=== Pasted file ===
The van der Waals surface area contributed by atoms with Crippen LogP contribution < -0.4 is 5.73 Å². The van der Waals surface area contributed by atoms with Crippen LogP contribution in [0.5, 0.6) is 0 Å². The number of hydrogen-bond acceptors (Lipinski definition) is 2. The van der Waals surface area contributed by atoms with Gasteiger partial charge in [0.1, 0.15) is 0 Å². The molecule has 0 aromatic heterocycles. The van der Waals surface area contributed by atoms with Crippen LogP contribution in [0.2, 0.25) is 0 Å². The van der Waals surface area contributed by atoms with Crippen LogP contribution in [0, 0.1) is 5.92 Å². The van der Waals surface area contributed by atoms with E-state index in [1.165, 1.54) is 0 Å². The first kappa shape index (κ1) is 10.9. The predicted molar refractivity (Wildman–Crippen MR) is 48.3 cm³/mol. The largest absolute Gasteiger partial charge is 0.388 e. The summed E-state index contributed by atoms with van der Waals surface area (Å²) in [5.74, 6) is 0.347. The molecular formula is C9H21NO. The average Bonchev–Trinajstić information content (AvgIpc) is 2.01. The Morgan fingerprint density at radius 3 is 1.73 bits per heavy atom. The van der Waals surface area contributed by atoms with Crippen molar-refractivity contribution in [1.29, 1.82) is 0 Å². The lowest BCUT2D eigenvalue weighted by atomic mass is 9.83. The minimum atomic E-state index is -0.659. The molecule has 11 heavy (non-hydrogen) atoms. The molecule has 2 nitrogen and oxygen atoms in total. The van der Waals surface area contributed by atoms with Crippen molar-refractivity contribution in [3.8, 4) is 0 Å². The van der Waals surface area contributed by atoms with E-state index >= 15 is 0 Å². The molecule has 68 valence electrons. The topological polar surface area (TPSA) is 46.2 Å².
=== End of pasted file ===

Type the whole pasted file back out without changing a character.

The van der Waals surface area contributed by atoms with Crippen LogP contribution < -0.4 is 5.73 Å². The van der Waals surface area contributed by atoms with Crippen LogP contribution in [0.5, 0.6) is 0 Å². The number of hydrogen-bond acceptors (Lipinski definition) is 2. The van der Waals surface area contributed by atoms with Gasteiger partial charge in [0.1, 0.15) is 0 Å². The molecule has 0 aromatic heterocycles. The van der Waals surface area contributed by atoms with Crippen LogP contribution in [0.2, 0.25) is 0 Å². The van der Waals surface area contributed by atoms with Crippen LogP contribution in [0, 0.1) is 5.92 Å². The van der Waals surface area contributed by atoms with E-state index in [1.165, 1.54) is 0 Å². The first kappa shape index (κ1) is 10.9. The predicted molar refractivity (Wildman–Crippen MR) is 48.3 cm³/mol. The largest absolute Gasteiger partial charge is 0.388 e. The summed E-state index contributed by atoms with van der Waals surface area (Å²) in [5.74, 6) is 0.347. The molecular formula is C9H21NO. The average Bonchev–Trinajstić information content (AvgIpc) is 2.01. The Morgan fingerprint density at radius 3 is 1.73 bits per heavy atom. The van der Waals surface area contributed by atoms with Crippen molar-refractivity contribution in [1.29, 1.82) is 0 Å². The lowest BCUT2D eigenvalue weighted by atomic mass is 9.83. The minimum atomic E-state index is -0.659. The molecule has 11 heavy (non-hydrogen) atoms. The molecule has 2 nitrogen and oxygen atoms in total. The van der Waals surface area contributed by atoms with Crippen molar-refractivity contribution in [3.8, 4) is 0 Å². The van der Waals surface area contributed by atoms with E-state index >= 15 is 0 Å². The molecule has 68 valence electrons. The topological polar surface area (TPSA) is 46.2 Å².